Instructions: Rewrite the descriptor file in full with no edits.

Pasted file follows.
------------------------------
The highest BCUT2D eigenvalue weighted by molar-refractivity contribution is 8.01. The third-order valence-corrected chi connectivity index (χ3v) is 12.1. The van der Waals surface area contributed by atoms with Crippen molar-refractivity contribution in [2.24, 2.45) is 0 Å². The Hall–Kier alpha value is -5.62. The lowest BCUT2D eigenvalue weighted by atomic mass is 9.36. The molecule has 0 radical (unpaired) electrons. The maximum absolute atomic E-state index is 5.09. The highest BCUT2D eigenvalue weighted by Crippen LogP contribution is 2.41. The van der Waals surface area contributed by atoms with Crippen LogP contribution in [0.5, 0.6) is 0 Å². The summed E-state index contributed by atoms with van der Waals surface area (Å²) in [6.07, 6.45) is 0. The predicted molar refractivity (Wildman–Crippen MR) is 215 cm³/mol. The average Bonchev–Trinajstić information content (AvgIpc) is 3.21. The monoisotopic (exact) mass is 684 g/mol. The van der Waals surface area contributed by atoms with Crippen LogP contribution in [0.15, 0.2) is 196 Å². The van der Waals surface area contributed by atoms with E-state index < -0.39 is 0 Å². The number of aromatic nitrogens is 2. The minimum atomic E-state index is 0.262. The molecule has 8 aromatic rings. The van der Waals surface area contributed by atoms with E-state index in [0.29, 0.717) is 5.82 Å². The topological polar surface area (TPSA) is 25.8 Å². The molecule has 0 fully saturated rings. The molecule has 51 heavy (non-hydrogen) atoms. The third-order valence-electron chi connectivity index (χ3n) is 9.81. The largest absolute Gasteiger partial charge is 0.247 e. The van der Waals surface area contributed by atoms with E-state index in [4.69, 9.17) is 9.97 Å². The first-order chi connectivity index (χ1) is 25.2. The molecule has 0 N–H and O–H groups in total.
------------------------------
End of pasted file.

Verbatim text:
The highest BCUT2D eigenvalue weighted by molar-refractivity contribution is 8.01. The third-order valence-corrected chi connectivity index (χ3v) is 12.1. The van der Waals surface area contributed by atoms with Crippen molar-refractivity contribution in [2.24, 2.45) is 0 Å². The Hall–Kier alpha value is -5.62. The lowest BCUT2D eigenvalue weighted by atomic mass is 9.36. The molecule has 0 radical (unpaired) electrons. The maximum absolute atomic E-state index is 5.09. The highest BCUT2D eigenvalue weighted by Crippen LogP contribution is 2.41. The van der Waals surface area contributed by atoms with Crippen LogP contribution in [0.5, 0.6) is 0 Å². The summed E-state index contributed by atoms with van der Waals surface area (Å²) in [6.07, 6.45) is 0. The predicted molar refractivity (Wildman–Crippen MR) is 215 cm³/mol. The average Bonchev–Trinajstić information content (AvgIpc) is 3.21. The monoisotopic (exact) mass is 684 g/mol. The van der Waals surface area contributed by atoms with Crippen LogP contribution in [0.15, 0.2) is 196 Å². The van der Waals surface area contributed by atoms with E-state index < -0.39 is 0 Å². The number of aromatic nitrogens is 2. The minimum atomic E-state index is 0.262. The molecule has 8 aromatic rings. The van der Waals surface area contributed by atoms with E-state index in [0.29, 0.717) is 5.82 Å². The topological polar surface area (TPSA) is 25.8 Å². The molecule has 0 fully saturated rings. The molecule has 51 heavy (non-hydrogen) atoms. The third-order valence-electron chi connectivity index (χ3n) is 9.81. The largest absolute Gasteiger partial charge is 0.247 e. The van der Waals surface area contributed by atoms with E-state index in [4.69, 9.17) is 9.97 Å². The first-order chi connectivity index (χ1) is 25.2. The molecule has 0 N–H and O–H groups in total.